Sundance Review: Pit Stop
Director Yen Tan made his first appearance at the Sundance Film Festival this year with the drama Pit Stop, cowritten by Dallas filmmaker David Lowery. Inspired by stops along the Texas highways while traveling for a film project, Tan has woven parallel tales of two gay men dissatisfied with their current romantic relationships in a rural town. Tan received grants from both the Texas Filmmakers Production Fund and the Vilcek Foundation for the making of Pit Stop, which will also screen at SXSW Film Festival this March.
Construction worker Gabe (Bill Heck) can't quite accept the end of his affair with a married man and relies on the support of his ex-wife Shannon (Amy Seimetz), who is also trying to move on with her love life. Meanwhile, across town Ernesto (Marcus DeAnda) avoids his younger ex-lover Luis (Alfredo Maduro) -- who currently still lives with him -- by escaping to the bedside of a ex-boyfriend whose health is failing. There he spends his time reading aloud gossip magazines and reminiscing about their life together.
Pit Stop is a character-driven drama that portrays the frustration felt by these blue-collar workers who crave romance and love -- a desire that many people can identify with regardless of gender or sexual orientation. The slow pace of this film allows the audience to contemplate the experiences of the film's characters. The set and production design is minimal, with the narrative relying more on well-framed shots with dark backgrounds to draw attention to the dialogue between characters.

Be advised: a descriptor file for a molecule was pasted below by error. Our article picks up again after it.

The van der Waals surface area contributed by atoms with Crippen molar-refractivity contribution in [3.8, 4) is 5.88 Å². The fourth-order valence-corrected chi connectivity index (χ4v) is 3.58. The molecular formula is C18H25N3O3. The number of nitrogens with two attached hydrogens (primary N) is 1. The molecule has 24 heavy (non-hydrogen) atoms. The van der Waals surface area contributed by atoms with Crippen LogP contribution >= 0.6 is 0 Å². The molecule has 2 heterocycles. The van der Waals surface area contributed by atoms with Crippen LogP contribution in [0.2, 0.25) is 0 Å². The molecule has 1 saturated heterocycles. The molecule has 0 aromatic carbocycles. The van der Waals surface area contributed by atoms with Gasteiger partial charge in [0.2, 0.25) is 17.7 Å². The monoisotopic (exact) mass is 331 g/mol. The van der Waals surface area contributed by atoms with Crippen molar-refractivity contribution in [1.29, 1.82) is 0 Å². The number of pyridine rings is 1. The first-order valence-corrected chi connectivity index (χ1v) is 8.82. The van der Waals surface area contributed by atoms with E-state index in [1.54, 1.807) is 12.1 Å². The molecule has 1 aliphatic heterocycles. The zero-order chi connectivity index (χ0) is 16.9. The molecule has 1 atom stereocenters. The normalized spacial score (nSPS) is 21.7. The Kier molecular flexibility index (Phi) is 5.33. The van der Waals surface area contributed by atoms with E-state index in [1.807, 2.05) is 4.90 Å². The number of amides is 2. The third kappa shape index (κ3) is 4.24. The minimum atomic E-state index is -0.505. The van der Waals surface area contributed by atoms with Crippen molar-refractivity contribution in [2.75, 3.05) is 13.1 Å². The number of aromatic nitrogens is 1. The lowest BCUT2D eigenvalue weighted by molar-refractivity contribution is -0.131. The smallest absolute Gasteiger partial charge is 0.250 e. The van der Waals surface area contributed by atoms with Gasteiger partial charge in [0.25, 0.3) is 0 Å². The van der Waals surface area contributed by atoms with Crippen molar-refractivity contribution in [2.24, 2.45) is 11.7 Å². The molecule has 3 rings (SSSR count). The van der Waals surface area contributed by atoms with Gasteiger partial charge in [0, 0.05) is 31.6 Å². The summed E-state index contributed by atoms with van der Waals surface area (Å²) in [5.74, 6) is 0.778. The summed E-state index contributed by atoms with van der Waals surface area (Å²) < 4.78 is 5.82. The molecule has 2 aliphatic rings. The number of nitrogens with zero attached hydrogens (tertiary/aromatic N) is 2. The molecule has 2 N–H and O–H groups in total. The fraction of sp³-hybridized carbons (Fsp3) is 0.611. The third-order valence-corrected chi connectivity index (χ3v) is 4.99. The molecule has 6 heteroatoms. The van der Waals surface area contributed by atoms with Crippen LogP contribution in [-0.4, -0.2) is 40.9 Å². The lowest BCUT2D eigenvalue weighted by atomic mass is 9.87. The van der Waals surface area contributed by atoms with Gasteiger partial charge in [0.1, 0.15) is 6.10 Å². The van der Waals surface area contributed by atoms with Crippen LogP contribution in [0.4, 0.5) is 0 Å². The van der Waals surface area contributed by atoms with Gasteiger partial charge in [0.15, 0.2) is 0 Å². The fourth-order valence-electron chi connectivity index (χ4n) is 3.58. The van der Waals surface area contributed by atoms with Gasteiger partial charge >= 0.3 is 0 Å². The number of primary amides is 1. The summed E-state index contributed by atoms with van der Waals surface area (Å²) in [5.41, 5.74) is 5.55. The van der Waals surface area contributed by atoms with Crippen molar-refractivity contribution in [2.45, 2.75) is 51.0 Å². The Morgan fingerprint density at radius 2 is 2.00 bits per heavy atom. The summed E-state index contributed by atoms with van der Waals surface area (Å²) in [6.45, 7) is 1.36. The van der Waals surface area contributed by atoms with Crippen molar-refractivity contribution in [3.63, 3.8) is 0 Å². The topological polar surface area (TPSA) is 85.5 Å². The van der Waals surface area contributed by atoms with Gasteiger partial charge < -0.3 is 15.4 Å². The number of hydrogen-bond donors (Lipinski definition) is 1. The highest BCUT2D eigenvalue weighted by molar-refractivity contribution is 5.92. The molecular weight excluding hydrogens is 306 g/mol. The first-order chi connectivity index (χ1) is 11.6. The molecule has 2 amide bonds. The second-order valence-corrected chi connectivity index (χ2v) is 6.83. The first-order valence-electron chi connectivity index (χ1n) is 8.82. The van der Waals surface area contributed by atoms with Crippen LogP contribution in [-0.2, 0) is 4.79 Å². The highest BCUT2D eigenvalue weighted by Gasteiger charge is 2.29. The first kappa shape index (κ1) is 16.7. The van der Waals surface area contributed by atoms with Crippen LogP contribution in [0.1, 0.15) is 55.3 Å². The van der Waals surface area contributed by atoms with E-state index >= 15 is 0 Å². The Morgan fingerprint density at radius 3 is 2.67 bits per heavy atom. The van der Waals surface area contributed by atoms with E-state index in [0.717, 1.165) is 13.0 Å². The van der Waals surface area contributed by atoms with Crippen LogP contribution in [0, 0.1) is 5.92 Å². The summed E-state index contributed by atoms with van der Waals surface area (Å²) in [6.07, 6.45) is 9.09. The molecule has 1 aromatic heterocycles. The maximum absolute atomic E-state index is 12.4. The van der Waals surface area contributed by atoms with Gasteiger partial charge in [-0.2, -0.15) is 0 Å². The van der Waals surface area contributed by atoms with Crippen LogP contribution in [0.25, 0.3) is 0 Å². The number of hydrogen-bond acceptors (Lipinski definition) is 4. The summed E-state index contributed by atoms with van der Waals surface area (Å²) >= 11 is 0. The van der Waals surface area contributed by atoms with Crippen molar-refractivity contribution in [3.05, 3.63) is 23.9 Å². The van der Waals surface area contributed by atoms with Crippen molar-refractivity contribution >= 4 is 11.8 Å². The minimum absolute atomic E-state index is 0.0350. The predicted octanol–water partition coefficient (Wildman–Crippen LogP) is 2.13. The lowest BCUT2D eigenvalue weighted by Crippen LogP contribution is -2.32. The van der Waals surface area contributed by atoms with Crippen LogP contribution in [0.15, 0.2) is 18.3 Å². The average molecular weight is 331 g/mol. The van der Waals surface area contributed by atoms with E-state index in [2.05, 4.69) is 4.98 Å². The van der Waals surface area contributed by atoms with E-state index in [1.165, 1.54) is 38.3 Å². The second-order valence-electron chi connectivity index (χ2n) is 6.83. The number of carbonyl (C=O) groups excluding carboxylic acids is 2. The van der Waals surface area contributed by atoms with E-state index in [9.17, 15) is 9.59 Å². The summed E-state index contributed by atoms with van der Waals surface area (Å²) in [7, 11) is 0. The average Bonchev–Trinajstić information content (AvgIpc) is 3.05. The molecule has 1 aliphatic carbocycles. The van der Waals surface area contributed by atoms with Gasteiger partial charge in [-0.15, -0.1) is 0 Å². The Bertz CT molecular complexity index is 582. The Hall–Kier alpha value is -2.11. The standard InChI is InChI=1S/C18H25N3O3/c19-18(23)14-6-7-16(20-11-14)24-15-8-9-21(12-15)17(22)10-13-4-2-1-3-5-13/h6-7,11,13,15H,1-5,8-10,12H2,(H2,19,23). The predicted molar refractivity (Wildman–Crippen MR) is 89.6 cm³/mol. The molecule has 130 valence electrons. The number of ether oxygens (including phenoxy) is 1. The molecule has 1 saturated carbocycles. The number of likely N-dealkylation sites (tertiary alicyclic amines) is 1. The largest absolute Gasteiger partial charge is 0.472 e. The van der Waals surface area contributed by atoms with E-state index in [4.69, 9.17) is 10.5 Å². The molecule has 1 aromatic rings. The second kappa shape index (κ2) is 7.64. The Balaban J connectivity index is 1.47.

Heck and DeAnda are both convincing in their roles, as is supporting cast Seimetz and Maduro. I also found John Merriman as Shannon's co-worker and love interest to be quite endearing and entertaining. Like Gabe and Ernesto, Winston also yearns for a simple romance.
America's Parking Lot composer Curtis Heath and sound designer Eric Friend worked together on Pit Stop as well for a subtle score and often quiet atmosphere. Editing by local filmmaker Don Swaynos contributes to the leisurely pace that aids viewers in absorbing the characters' emotions.
Pit Stop is an understated and thought-provoking film that is worth watching. This film provides an intriguing glimpse of love and romance in the small towns that so many of us drive through without a second thought on the lives of its inhabitants.
Austin/Texas connections: Pit Stop interiors were filmed in Austin. Lead actor Marcus DeAnda was raised in Presidio, Texas, and graduated from The University of Texas at Austin's radio-TV-film and broadcast journalism programs. Producer Kelly Williams, editor Don Swaynos and cast members Richard C. Jones, John Merriman, Heather Kafka, Bailey Bass and Jonny Mars all live in Austin. Co-writer David Lowery, director of photography HutcH, and producers Eric Steele (Wuss, Ain't Them Bodies Saints) and James Johnston (Pioneer, Ain't Them Bodies Saints) live in Dallas, and Amy Seimetz is also a native Texan.